Both the Arkansas Democratic Party and his Democratic opponent, Susan Inman, called on Secretary of State Mark Martin to stop stonewalling on the subject of his aide Alex Reed. Reed worked in a congressional campaign for Ann Clemmer and questions have since been raised about his handling of campaign finances as treasurer. Reed remains on Martin’s payroll, but no longer as a public spokesman for Martin, and Martin has yet to utter a word about the controversy.

Clemmer’s campaign has been amending past campaign reports to show that money paid Reed out of campaign money was unauthorized and money originally reported as a loan by him to her campaign was repayment of unauthorized disbursements. Reed served briefly on the Pulaski County Election Commission while an employee of Martin and while a treasurer for the Clemmer campaign, both associations that raise questions under law about membership on election commissions.


Said Inman:

“Arkansans deserve to know whether or not Mark Martin knew about his top aide’s violation of election law. If Arkansans can’t trust the fact that Martin can hold his own staff to follow state and county election law, how can they trust that he his administering fair and nonpartisan elections? Arkansans deserve to know the truth,” Susan Inman said Wednesday.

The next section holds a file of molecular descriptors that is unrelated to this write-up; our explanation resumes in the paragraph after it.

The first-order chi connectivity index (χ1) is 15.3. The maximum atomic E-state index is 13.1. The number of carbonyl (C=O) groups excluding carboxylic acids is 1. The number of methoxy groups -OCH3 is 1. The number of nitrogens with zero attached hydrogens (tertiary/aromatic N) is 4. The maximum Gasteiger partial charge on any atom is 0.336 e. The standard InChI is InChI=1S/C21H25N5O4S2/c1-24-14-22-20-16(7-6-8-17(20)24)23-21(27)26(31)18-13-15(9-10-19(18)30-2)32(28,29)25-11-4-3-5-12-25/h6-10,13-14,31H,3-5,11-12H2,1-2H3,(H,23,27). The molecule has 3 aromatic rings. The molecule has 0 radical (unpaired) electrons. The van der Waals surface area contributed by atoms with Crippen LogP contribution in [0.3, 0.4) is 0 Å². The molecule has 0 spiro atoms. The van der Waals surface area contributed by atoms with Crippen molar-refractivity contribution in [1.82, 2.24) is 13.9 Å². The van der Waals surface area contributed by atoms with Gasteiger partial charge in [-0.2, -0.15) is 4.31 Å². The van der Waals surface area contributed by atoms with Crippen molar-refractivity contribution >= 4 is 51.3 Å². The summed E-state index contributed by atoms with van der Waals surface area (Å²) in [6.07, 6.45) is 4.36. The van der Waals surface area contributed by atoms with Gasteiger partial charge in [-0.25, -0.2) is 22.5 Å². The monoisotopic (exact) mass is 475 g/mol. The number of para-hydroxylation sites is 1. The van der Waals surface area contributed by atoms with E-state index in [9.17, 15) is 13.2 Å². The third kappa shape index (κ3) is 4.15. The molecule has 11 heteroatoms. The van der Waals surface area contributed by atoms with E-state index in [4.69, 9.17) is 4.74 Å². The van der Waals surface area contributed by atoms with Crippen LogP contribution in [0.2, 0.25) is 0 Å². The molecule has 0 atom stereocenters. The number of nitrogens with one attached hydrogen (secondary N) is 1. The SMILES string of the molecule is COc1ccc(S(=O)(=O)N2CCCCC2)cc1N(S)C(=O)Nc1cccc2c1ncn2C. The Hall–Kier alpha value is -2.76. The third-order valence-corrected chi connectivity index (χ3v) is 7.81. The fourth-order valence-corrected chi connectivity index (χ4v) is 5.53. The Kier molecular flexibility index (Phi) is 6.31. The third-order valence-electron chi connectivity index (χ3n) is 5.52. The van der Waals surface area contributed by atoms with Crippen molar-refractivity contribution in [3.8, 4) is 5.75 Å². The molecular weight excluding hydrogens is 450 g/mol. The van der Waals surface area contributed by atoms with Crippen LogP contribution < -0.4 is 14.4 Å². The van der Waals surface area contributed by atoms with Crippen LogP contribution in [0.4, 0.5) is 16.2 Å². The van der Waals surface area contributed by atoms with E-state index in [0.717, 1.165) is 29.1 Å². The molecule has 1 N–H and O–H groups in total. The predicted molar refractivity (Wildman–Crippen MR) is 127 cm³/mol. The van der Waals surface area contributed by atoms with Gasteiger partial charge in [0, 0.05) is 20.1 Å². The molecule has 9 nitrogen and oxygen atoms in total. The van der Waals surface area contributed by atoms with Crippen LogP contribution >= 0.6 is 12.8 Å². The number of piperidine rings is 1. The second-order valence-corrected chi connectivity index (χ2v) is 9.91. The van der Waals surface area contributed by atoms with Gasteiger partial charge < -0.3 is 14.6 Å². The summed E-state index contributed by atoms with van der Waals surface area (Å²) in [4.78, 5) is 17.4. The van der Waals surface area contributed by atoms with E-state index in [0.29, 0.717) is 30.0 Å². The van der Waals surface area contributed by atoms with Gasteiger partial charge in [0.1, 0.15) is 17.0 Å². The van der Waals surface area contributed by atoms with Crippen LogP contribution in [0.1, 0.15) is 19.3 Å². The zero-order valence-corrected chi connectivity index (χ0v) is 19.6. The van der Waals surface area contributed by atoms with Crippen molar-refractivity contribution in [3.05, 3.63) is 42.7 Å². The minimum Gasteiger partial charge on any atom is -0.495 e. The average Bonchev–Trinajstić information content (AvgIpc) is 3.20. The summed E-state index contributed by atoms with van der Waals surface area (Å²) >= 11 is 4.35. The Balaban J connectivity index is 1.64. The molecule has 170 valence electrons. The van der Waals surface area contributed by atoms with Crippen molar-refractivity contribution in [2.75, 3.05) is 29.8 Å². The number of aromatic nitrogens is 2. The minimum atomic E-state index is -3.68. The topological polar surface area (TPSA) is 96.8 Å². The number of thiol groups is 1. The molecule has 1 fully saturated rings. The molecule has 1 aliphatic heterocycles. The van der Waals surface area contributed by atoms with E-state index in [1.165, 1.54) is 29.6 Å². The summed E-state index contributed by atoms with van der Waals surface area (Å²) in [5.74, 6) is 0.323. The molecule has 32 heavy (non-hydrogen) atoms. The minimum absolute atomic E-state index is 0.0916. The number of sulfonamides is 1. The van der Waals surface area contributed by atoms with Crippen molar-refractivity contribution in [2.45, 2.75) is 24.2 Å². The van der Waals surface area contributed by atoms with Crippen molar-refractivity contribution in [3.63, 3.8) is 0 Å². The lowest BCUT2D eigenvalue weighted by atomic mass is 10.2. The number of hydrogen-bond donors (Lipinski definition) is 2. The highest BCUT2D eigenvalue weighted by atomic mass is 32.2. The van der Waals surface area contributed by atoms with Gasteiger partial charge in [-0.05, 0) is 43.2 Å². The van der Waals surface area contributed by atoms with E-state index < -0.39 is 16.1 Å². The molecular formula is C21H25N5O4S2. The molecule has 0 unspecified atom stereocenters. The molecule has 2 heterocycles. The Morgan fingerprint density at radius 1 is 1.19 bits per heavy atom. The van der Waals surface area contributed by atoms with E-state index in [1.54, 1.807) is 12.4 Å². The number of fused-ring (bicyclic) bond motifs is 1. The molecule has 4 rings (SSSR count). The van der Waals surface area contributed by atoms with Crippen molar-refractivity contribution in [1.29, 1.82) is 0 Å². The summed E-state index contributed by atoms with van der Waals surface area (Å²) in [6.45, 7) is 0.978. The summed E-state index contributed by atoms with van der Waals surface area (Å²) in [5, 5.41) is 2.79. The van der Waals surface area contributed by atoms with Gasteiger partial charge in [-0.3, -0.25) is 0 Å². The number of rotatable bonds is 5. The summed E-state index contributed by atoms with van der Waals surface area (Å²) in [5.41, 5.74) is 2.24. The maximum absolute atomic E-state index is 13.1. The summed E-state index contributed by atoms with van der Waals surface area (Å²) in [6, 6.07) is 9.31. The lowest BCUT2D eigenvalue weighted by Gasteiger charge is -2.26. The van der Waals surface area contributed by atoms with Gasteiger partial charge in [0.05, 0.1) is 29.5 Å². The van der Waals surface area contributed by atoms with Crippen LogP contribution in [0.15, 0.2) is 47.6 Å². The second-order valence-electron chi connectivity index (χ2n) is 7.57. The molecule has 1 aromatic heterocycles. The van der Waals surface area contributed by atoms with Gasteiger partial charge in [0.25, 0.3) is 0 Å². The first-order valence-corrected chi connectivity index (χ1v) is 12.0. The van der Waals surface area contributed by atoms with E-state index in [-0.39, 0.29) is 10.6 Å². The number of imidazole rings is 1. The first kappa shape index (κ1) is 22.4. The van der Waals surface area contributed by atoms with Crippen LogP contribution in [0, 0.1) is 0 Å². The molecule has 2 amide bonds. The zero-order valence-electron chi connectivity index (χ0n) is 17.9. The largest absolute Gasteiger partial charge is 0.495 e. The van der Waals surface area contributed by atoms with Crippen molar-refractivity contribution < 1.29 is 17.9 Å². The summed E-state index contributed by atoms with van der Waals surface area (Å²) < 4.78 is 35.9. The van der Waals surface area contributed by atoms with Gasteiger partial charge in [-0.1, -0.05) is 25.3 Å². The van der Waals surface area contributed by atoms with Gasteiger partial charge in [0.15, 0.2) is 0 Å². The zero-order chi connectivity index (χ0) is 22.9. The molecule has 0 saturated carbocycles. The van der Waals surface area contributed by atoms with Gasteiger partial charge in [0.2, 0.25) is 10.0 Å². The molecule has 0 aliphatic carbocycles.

I have my own transparency request pending with Martin. It concerns a change — seemingly outside state constitutional boundaries — that require people who change address at motor vehicle offices to fill out an entirely new voter registration application, even though they are already legally registered. The constitution calls only for an update of the address in changes to registration at vehicle offices. Martin is claiming a new computer program requires the new burden for voters. I wonder who’s been paid to do this work and why it couldn’t include fixing the supposed glitch rather than burdening voters.


Martin is also reportedly pressing changes in election rules to make it harder for counties to streamline voting and allow electronic voting on election day from locations other than a voter’s own precinct. It could be a boon to voter participation.

A pattern is emerging that suggests Martin is working to pare voter rolls and make voting harder. It fits with the Voter ID initiative that is the centerpiece of Republican vote suppression strategy.


People who believe in voting also want to know what’s causing a problem on loss of power with electronic voting machines that is causing problems in transmission of votes.

Martin might have explanations. But neither he nor his office communicates much with media.